“And these tell us, don’t build in the Wildland-Urban Interface,” Wick said. “So that’s a further constraint on an agency that’s trying to find where it’s going to build thousands of units outside of urban centers.”

The new state pressure comes as the attorney general and state courts have intervened to overrule county-level land use decisions, stopping approval of large-scale home construction projects because of wildfire threat. But there was little discussion after Tubbs of refusing homeowners able to rebuild the right to do so. For one, it would have required a historically expensive government buyout of private property.

County officials place the estimated cost of such a buyout at $5 billion — or five times Sonoma County’s annual budget — assuming property owners agreed.

“And that did not include restoring the land to its natural state,” Wick said. “So you could probably double it for litigation and restoration. We’re talking about $10 billion, so that wasn’t very feasible.”

The Tubbs Fire ignited on a mid-October evening, sweeping west on 80-mph winds, through weekend homes and resort hotels, upper-middle-class neighborhoods on the city’s eastern edge and its commercial center. Pushed by gale-force winds, flames jumped six-lane Highway 101, embers hurtling miles in advance of the burn lines.

Much of the city around Coffey Park remained intact. But the core of the neighborhood and its nearly 1,400 homes were a well-defined ruin.

“We call it ‘the Godzilla effect,’” said Thompson, the head of the fire rebuilding nonprofit, referring to the precisely confined pattern of destruction, as if one giant foot stamped out a neighborhood.

For years the neighborhood had been the place for Sonoma County’s striving young families and college students, some of whom shared rooms in homes built in the 1980s.

Among the early arrivals was Thomas Schwedhelm, then a young officer with the Santa Rosa Police Department, and his family. He bought his first home along Coffey Park’s Shelbourne Way for $114,000 in 1987 and years later, as he rose in the ranks, moved to another home in the same neighborhood.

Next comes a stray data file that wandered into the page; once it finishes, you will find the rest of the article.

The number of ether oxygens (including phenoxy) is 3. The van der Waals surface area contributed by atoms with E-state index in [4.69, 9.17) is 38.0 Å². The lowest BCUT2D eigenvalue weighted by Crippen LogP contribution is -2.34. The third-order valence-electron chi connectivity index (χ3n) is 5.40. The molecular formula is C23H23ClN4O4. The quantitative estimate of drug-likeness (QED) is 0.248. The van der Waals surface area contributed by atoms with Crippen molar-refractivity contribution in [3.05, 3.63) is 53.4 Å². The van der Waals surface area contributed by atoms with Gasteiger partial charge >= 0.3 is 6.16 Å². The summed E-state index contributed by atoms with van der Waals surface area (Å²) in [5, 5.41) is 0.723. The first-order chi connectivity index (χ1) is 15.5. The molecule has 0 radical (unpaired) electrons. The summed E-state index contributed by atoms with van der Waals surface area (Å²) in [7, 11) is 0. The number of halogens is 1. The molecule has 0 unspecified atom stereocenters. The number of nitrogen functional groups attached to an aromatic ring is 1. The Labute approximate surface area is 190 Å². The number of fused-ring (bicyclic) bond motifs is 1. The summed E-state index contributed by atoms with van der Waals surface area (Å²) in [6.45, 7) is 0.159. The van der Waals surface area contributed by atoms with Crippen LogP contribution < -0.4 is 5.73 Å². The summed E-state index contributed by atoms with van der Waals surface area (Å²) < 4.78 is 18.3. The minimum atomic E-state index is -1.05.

That first home burned in the Tubbs Fire.

“That rebuilt house sold recently for $700,000,” said Schwedhelm, who became Santa Rosa’s police chief before serving two terms on the city council. “I don’t know. Is $700,000 middle class?”

Jeff Okrepkie, whose home was destroyed in the fire, has remained in Coffey Park. After playing a leading role in organizing the neighborhood’s resurrection, he was elected to the city council, taking the seat once held by Schwedhelm, who decided to retire last year.

But the neighborhood Okrepkie moved into a decade ago — and now represents — is unrecognizable.

“The people who moved in are not the same people who lived here before,” said Okrepkie, a father of two school-age kids who sells commercial insurance.

The place is much younger than it was before the fire; many of the elderly, mortgages paid off or intimidated by the rebuilding process, left to be closer to other family. But the young residents are also much wealthier than their predecessors, and a neighborhood once known for architectural uniformity is now a playground of custom homes.

Of Okrepkie’s neighbors at the time of Tubbs, one has moved to Oregon, the other to Costa Rica. “And the guy who just moved in across the street — head of sales for a big tech company,” Okrepkie said. “The firemen and the teachers are no longer here.”

As a microcosm of life after Tubbs and the strain of rebuilding, there may be few more illustrative or extreme than Hansford Court. From his kitchen window that October evening, Tim Slater, nursing an after-work beer, watched the sky behind the steep hills in the middle distance glow a dark orange.

Fire, a big one most likely. But Slater, a charter airline pilot, knew it was miles away, and the strange wind, which blew a gale one minute and died to doldrums in the next, had him confused.

At 11 p.m., the Slater home lost power. Within minutes, Slater sat in his pickup in the cul-de-sac beeping out “S-O-S” in Morse code, to warn sleeping neighbors of the impending danger.

Lynne Stark-Slater, his wife of more than three decades, was pulling family pictures off the wall and putting them in plastic laundry baskets, flames in view now from the kitchen window. Then the Slaters were on the road to the home of Lynne’s mother, a safe distance away. Three hours later, the house they bought for about $1 million nearly a decade earlier had burned to the ground.

“I thought we were really coming back,” said Stark-Slater, who is Sonoma County’s chief deputy public defender. “I was really thinking at the time what a pain it was going to be to put all these pictures back up.”

All that was left of 3935 Hansford Court was an aluminum canoe of Tim’s that Lynne had been trying to get rid of for years. Eighteen of the 19 homes on the street burned to the foundation.

“Yes, we’re way out in the woo-ee,” Lynne said. “But what do you do when the woo-ee is just seven minutes from the city center?”

Only seven of the 19 owners when the fire hit remain. Four couples have divorced since the fire. The first lot on the corner remains unbuilt, the casualty of a years-long insurance dispute.

The Slaters were adequately insured and have rebuilt a warm, comfortable home with a swimming pool out back, some custom fire protection designed by the handy Tim, who also turned a charred backyard walnut tree into a beautiful breakfast table in the couple’s kitchen.

The home is now worth in the range of $2.4 million. But nothing is the same.

On the day the furniture was delivered to their rebuilt home, the Slaters were forced to evacuate because of the approaching Kincade Fire, which closed to within three miles of Hansford Court.

“Would I rebuild again? No,” Lynne said.

Tim agreed.